Most annoyingly, it seems that Canada’s Conservative Party is trotting out gay marriage, which is presently legal in Canada, for new Parliamentary debate.
As I have written before, Parliament does not have the right to stop gay people from getting married. The right to not suffer discrimination supersedes the authority of Parliament to legislate, by virtue of the Charter of Rights and Freedoms. This is not a right that can be restricted in keeping with “reasonable limits prescribed by law as can be demonstrably justified in a free and democratic society.” While the Notwithstanding Clause could be used to nullify that legality, doing so would be profoundly illiberal.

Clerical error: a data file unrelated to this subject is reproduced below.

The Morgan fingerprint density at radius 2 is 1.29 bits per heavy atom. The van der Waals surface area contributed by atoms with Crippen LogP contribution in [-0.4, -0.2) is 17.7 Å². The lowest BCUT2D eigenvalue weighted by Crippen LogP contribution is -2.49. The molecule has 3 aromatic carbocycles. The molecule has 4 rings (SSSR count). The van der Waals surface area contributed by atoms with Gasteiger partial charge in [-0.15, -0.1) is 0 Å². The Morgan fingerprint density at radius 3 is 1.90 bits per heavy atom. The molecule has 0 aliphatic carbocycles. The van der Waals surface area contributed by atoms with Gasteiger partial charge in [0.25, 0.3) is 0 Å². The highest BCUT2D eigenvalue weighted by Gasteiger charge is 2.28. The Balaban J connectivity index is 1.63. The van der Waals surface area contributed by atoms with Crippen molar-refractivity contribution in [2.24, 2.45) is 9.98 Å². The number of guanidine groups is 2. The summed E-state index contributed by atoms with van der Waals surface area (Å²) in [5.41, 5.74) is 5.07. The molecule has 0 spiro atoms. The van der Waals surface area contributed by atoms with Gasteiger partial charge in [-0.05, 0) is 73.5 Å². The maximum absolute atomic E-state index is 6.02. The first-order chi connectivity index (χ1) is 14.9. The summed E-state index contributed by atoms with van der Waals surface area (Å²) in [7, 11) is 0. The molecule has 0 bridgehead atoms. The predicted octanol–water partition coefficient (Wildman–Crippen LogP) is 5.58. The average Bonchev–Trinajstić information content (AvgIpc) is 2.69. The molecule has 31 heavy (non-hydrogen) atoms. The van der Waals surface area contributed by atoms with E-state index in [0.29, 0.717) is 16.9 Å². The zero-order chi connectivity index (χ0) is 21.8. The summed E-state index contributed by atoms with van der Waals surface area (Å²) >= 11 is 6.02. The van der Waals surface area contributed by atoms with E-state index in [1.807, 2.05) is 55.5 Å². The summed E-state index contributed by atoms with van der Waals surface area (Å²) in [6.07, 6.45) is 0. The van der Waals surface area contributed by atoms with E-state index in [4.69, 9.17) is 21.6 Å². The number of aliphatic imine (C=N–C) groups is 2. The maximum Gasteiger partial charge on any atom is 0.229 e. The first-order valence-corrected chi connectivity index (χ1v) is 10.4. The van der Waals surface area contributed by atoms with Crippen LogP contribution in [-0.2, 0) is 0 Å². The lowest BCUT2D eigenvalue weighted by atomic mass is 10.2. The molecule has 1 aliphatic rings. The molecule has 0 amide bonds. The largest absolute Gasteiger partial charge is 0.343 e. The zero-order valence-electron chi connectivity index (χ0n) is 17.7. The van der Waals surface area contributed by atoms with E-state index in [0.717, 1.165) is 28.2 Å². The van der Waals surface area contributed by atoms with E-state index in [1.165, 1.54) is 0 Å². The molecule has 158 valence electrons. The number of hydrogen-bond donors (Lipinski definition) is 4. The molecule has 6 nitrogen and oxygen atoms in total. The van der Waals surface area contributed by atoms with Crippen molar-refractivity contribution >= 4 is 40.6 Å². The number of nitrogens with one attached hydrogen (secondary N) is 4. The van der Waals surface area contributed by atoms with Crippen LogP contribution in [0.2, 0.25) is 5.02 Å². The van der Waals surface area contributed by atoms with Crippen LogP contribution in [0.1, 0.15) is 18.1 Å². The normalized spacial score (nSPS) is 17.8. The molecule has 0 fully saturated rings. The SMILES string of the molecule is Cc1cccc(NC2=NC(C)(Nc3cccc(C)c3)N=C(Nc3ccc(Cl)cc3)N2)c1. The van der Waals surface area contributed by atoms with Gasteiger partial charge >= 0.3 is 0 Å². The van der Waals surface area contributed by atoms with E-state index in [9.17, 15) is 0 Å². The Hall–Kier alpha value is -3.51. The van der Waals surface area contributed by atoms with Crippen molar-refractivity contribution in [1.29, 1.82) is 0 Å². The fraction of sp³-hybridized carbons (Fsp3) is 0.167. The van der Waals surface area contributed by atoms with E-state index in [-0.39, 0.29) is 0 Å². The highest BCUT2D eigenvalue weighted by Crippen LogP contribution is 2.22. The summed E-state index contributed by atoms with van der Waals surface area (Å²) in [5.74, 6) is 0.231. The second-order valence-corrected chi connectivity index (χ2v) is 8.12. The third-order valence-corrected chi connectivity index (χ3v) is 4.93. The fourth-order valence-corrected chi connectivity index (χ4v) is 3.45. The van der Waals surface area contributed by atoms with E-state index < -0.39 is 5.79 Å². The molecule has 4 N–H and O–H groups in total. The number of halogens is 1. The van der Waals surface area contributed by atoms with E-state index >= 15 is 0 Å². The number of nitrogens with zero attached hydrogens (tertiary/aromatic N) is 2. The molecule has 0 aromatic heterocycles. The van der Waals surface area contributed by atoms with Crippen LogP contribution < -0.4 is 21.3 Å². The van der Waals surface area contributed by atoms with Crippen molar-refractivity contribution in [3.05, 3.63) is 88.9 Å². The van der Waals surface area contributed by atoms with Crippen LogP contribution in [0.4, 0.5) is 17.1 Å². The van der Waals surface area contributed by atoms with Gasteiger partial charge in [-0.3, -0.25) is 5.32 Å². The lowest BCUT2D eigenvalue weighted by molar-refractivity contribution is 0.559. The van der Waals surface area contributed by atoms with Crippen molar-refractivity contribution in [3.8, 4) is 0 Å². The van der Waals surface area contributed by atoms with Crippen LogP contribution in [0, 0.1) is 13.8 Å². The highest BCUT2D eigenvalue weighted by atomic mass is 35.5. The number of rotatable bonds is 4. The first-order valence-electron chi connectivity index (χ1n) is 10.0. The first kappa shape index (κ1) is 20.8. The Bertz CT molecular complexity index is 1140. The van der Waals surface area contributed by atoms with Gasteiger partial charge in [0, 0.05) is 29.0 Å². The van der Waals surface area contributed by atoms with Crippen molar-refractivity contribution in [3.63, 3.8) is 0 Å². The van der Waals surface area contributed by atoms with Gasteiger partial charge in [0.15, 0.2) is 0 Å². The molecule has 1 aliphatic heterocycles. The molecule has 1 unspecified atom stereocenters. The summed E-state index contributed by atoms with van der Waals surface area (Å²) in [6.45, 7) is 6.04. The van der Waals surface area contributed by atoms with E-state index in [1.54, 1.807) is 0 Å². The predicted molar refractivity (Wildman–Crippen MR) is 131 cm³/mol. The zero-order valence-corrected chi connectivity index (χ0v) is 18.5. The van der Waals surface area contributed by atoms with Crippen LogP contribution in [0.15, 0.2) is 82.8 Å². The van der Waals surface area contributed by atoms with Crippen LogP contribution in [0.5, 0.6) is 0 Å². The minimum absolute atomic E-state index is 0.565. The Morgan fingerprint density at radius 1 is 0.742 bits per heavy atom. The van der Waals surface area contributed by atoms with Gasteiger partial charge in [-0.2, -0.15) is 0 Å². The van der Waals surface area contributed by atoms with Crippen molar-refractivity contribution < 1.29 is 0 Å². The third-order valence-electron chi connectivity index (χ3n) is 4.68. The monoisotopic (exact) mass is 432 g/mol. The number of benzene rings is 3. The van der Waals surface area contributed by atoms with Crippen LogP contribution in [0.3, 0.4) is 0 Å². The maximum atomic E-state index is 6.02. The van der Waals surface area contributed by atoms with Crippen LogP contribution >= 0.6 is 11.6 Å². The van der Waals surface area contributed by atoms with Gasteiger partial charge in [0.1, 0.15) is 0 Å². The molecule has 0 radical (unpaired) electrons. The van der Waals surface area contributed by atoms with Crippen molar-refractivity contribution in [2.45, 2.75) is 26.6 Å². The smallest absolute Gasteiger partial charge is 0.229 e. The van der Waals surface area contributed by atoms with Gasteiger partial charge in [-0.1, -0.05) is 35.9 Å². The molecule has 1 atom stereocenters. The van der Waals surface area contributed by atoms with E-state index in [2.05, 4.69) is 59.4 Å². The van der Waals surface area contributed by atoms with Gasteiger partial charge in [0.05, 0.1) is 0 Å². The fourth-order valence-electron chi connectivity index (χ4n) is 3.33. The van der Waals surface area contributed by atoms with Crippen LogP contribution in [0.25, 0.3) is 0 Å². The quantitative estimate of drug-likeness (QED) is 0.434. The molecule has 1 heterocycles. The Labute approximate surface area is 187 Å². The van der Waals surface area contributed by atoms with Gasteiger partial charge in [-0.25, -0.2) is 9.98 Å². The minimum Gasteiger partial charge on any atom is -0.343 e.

The whole thing is likely to be a vote-loser for the Tories, since even Canadians who have problems with gay marriage now generally consider the matter settled. Hopefully, the Tories will take some well-deserved flak for this political theatre and all parties will realize that they should leave the matter as it stands in the future.